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Published: January 20, 2014
 / Spring 2014 / Issue 74

 
 

America’s Real Manufacturing Advantage

One important effect of the current debate has been to further build public support for manufacturing. A growing body of intellectual capital—including research conducted by organizations like the Brookings Institution, the Business Roundtable, the Manufacturers Alliance for Productivity and Innovation, and the National Association of Manufacturers, as well as articles and books by an array of thought leaders—is helping bring about a change in the American psyche.

Nevertheless, manufacturing still has a branding problem. Lacking knowledge of what the future of advanced manufacturing looks like, too many students, parents, educators, and policymakers reflexively associate manufacturing with archaic factory settings and low pay. This suggests a need for further education about the opportunities for high-paying, high-tech jobs in the manufacturing facilities of today and tomorrow.

The coming era of advanced, virtual-to-real manufacturing will reorder the global business landscape for decades. The key success factors for companies, nations, and regions will be innovation, software, and education. Manufacturers should be examining their operations, looking for opportunities where software and advanced technology can lead to step-change improvements. Manufacturers that capitalize on these changes across their entire development and production process will set the tone that others will be forced to follow to remain competitive. The U.S., given its historical strength in innovation, its strong position as the world leader in software development, and its robust education infrastructure, is well positioned to lead in this cycle. To seize the opportunity, the business and policy communities will need to work together to build on these strengths. If they do, the conditions will be in place for a new approach to manufacturing, ensuring that the investment and expansion we have seen over the last several years can continue and grow, and eventually lead to an age of enlightenment in which advanced manufacturing becomes a central pillar in building a U.S. economy—and a stronger middle class—for the 21st century.

Reprint No. 00240

Author Profiles:

  • Helmuth Ludwig is chief executive officer of Siemens Industry USA. He is also an adjunct professor at the Cox School of Business at Southern Methodist University and a member of the board of the Manufacturers Alliance for Productivity and Innovation.
  • Eric Spiegel is president and chief executive officer of Siemens Corporation. He was formerly a senior partner at Booz & Company, and is the coauthor (with Neil McArthur) of Energy Shift: Game-Changing Options for Fueling the Future (McGraw-Hill, 2009). He is vice chair of the Education and Workforce Committee at the Business Roundtable and a member of the board of the U.S. Chamber of Commerce.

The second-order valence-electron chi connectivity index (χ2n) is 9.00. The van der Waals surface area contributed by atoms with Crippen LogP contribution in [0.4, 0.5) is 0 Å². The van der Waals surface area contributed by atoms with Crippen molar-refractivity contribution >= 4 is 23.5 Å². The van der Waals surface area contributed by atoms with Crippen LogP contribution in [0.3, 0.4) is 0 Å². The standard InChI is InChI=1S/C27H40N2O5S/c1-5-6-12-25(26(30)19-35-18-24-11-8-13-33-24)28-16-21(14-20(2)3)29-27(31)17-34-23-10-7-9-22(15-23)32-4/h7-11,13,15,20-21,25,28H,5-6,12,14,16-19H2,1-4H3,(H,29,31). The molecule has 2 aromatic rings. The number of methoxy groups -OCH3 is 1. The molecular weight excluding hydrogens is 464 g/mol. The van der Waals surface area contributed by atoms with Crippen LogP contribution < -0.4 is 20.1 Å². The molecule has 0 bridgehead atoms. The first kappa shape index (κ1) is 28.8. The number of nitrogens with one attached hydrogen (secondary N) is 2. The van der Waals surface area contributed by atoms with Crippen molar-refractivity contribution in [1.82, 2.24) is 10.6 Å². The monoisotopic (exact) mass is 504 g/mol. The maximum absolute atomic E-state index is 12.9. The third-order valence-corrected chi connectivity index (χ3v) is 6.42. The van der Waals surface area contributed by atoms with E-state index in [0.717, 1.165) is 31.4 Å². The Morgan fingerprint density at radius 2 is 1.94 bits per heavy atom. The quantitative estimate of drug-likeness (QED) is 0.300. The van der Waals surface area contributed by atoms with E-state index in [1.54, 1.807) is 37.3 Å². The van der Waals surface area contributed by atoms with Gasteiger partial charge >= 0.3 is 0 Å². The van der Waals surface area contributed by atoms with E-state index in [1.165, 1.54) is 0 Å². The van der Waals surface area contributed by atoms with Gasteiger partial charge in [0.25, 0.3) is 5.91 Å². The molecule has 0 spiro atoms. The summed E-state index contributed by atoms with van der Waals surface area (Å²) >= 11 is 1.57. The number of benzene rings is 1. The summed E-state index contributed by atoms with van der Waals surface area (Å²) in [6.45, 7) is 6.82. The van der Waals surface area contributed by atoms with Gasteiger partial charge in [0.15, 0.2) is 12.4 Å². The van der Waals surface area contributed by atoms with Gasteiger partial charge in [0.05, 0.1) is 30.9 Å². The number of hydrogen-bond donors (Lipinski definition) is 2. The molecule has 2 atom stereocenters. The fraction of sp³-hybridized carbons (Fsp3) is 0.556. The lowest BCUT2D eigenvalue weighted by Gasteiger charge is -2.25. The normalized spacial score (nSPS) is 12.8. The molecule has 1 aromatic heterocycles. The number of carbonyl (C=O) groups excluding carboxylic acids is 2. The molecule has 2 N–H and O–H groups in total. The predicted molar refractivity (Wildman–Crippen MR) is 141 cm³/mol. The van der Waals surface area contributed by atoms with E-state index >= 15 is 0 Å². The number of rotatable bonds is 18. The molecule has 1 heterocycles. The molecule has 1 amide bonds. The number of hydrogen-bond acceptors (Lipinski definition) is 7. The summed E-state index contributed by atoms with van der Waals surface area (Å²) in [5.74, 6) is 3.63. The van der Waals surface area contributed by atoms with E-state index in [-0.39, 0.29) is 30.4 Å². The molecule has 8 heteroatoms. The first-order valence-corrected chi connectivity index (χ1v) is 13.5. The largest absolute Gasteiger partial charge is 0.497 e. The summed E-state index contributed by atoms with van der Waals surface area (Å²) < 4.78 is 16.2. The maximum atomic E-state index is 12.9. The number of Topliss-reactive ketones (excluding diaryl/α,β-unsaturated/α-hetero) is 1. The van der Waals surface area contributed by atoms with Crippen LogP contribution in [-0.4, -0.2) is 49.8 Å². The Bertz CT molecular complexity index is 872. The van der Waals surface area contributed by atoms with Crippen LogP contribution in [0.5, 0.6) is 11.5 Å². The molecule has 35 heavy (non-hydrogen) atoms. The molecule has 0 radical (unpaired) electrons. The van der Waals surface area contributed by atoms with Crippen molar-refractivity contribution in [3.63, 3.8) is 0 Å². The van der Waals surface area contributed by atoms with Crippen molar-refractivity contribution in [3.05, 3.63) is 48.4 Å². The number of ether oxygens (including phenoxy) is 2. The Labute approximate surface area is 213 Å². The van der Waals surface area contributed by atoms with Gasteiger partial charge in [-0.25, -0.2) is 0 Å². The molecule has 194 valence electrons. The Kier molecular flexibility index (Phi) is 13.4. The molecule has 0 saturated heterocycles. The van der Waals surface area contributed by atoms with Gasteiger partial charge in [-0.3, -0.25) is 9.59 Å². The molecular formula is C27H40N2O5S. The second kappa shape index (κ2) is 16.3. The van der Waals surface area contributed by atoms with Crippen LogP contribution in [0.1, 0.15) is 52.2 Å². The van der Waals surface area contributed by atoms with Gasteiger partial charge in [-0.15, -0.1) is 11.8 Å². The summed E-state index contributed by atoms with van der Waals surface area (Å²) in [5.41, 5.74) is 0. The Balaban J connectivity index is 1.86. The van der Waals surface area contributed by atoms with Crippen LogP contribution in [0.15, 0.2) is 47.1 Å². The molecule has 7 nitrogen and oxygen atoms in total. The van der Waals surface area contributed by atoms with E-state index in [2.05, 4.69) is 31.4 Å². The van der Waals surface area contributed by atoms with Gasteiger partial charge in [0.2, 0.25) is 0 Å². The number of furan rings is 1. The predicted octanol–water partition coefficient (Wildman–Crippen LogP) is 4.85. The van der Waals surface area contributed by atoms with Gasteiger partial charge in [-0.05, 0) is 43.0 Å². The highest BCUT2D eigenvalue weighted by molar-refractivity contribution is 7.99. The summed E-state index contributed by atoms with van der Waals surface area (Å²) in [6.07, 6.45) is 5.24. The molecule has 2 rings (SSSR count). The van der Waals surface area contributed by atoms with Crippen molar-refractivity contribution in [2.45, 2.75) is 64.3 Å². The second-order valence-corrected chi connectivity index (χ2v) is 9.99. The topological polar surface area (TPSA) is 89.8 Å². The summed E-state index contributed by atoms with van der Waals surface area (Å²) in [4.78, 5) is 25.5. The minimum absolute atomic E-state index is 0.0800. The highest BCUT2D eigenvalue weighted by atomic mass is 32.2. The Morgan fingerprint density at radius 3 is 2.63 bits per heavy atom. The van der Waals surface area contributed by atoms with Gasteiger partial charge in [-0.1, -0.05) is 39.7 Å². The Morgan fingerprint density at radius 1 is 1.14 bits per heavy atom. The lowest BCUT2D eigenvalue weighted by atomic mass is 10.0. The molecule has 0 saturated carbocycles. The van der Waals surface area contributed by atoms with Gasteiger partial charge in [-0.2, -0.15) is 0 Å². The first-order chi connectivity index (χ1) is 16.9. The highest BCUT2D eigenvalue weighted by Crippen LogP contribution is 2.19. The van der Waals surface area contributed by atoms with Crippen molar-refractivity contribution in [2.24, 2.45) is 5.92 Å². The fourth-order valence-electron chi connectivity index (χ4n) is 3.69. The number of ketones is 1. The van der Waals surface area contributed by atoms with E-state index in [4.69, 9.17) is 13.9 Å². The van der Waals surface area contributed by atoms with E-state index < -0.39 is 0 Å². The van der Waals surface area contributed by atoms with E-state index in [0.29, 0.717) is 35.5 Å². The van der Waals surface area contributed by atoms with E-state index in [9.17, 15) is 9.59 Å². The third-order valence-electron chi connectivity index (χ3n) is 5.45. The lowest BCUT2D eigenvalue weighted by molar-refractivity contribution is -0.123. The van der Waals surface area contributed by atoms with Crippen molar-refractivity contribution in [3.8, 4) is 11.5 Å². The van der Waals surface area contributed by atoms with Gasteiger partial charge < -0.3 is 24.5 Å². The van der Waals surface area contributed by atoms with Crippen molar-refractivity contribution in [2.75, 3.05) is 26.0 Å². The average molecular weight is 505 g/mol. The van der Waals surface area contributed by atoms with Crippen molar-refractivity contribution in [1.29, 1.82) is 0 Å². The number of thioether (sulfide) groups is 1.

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Resources

  1. Robert D. Atkinson and Stephen J. Ezell, Innovation Economics: The Race for Global Advantage (Yale University Press, 2012): Why the U.S. needs a coherent innovation policy to remain competitive, from two officers of the Information Technology and Innovation Forum.
  2. Peter Cappelli, Why Good People Can’t Get Jobs: The Skills Gap and What Companies Can Do About It (Wharton Digital Press, 2012): The director of Wharton’s Center for Human Resources makes a case for changing the way talent is developed, recruited, and retained.
  3. Kaj Grichnik and Conrad Winkler, Make or Break: How Manufacturers Can Leap from Decline to Revitalization (McGraw-Hill, 2008): Former Booz & Company consultants show how top companies are reinventing themselves to compete in a new world.
  4. Andrew N. Liveris, Make It in America: The Case for Re-inventing the Economy (Wiley, 2011): The chairman and CEO of Dow Chemical makes the case for manufacturing in the United States.
  5. Gary P. Pisano and Willy C. Shih, Producing Prosperity: Why America Needs a Manufacturing Renaissance (Harvard Business Press, 2012): Two professors at Harvard Business School show why manufacturing really matters in an innovation-driven economy.
  6. Harold L. Sirkin, Justin Rose, and Michael Zinser, The US Manufacturing Renaissance: How Shifting Global Economics Are Creating an American Comeback (Knowledge@Wharton, 2012): Analysis and recommendations for U.S. manufacturing from the Boston Consulting Group.
  7. Vaclav Smil, Made in the USA: The Rise and Retreat of American Manufacturing (MIT Press, 2013): An authoritative history of U.S. manufacturing by a noted business historian and author.
  8. Gene Sperling, “The Case for a Manufacturing Renaissance,” speech delivered at the Brookings Institution, July 2013: The director of the National Economic Council discusses U.S. competitiveness in advanced manufacturing.
  9. For more thought leadership on this topic, see the s+b website at: strategy-business.com/operations_and_manufacturing.